She smiled in the gloom. “Oh, no-one you know. Go back to Rebecca. She’s waiting for you.”
“Home.” Graham drew up outside her flat.
“Mmm,” she murmured sleepily. “Would you like to come in for a night cap?”
“Thanks, but I won’t.” He smiled at her. “You look dead beat. I hadn’t realised what hard work this bridesmaid lark is.”
“It’s not too bad really.” She laughed as she vainly tried to smother a huge yawn.
“Look, Graham, I haven’t thanked you – really thanked you – for helping me out.
“I mean,” she went on lamely, “I know you had other plans. I overheard you in the car park on your phone. I hope, er, Fran wasn’t too disappointed.”
“Fran? Oh, I’ll see her tomorrow.”
“Yes, of course.” “She’s my cousin – just back from a gap year.”
“Oh.” Why was she so pleased?
“Anyway,” she went on quickly, “I really am grateful. I just hope you weren’t too bored.”
“Bored? Not for a moment.” He laughed. “I had a great time talking to Angie’s grandma. She dished the dirt on what you and Angie got up to as feisty four-year-olds.” “Oh, no!”
“Oh, yes. Like the time her parents had a party at their house and you were there having a sleepover, and Angie sneaked a bottle of bubbly.
“The two of you were found in the herbaceous border snoring like piglets, then spent the rest of the night being violently sick.” He laughed.
“And we’ve never been allowed to forget it. I’m just glad Rob didn’t entertain everyone with it in his speech today.” Lynsey giggled. “But she really fell for you, I think. I saw her hugging you when we left.”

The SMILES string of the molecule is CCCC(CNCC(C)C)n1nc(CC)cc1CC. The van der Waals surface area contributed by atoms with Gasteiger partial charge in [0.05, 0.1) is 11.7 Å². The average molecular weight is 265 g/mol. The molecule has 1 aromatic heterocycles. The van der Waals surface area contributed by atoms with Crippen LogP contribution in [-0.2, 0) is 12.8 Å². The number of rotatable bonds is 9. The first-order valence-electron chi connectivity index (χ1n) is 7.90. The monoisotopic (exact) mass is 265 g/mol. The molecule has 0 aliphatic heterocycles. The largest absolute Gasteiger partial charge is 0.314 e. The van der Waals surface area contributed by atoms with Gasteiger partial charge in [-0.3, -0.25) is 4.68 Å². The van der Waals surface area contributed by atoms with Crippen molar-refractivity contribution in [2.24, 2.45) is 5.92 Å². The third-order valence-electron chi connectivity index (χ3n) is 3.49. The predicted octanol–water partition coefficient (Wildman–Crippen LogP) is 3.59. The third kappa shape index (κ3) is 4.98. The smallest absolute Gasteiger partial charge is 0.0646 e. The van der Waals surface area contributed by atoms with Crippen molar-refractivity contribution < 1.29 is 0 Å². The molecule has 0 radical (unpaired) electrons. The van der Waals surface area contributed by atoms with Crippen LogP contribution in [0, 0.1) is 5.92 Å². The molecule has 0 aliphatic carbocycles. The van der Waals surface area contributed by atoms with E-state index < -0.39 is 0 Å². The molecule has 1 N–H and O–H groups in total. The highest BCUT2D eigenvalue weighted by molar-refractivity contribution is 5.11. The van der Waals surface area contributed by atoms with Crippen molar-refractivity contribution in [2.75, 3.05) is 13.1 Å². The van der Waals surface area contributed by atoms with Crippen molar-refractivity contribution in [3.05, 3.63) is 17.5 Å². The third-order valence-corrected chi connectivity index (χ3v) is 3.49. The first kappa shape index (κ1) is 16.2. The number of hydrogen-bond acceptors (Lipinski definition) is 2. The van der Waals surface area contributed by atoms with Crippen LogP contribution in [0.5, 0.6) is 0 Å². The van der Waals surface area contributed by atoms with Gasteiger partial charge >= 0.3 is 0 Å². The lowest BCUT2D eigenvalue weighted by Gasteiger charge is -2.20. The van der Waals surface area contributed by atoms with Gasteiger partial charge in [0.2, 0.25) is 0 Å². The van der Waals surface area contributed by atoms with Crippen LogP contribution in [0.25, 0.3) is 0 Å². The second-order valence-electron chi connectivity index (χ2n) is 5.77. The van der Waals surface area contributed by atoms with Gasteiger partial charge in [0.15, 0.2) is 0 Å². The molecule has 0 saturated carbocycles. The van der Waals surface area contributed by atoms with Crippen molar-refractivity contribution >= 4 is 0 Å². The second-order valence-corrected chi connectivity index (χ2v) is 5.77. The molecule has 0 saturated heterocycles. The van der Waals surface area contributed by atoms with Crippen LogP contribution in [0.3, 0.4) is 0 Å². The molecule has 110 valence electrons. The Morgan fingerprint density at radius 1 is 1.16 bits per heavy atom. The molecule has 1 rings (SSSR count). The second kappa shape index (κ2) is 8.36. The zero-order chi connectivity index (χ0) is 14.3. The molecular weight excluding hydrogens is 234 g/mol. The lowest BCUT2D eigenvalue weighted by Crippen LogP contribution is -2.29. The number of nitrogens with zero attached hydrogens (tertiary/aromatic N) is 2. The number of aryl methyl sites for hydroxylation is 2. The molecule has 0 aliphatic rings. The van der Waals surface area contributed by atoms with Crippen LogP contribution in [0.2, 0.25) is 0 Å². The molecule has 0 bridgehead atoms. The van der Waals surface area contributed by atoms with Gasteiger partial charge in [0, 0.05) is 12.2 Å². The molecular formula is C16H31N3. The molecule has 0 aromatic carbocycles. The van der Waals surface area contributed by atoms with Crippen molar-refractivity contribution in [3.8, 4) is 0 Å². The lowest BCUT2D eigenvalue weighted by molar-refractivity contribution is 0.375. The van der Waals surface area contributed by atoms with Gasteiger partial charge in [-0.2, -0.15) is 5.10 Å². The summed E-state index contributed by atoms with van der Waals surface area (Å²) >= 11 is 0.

“It was just as well. The girl on my other side – you know, Rebecca – once she’d sussed out that I haven’t a bean to bless myself with, superglued herself to Rob’s cousin on her other side for the rest of the meal.
“He’s some sort of financial adviser, from what I gathered. Finance certainly seemed to be his sole topic of conversation.” He paused.“i think if he’s not very careful, Jason is going to get his fingers burned with that young lady.” Lynsey nodded.
“I rather think he’s found that out already. I caught a glimpse of them over your shoulder during the last dance. She was looking really sour and he had a face like thunder.
“That’s another thing to thank you for, Graham. We were putting on such a great act by that time, I think he must have been fooled,” she finished.
He didn’t speak for a moment.
“Maybe he’s realised just what he’s lost,” Graham said eventually.
“Well, actually,” she began, “when we were dancing he asked if we could get together again. Said he’d made a terrible mistake.”
“Well, of all the –” Graham broke off, then went on tentatively. “And what did you say, Lynsey?”
“I told him no. You see, all at once, I suddenly knew that the man I wanted in my life would be kind and unselfish and considerate. In fact . . .”
She broke off. In the warm darkness, they were gazing at each other and she could feel his warm breath on her cheek.
“In fact?” he prompted softly.
Afterwards, Lynsey thought it must have been the effect of a wonderful day – and three glasses of champagne – otherwise it would have been very forward of her.
“In fact,” she whispered, “someone rather like you, Graham.”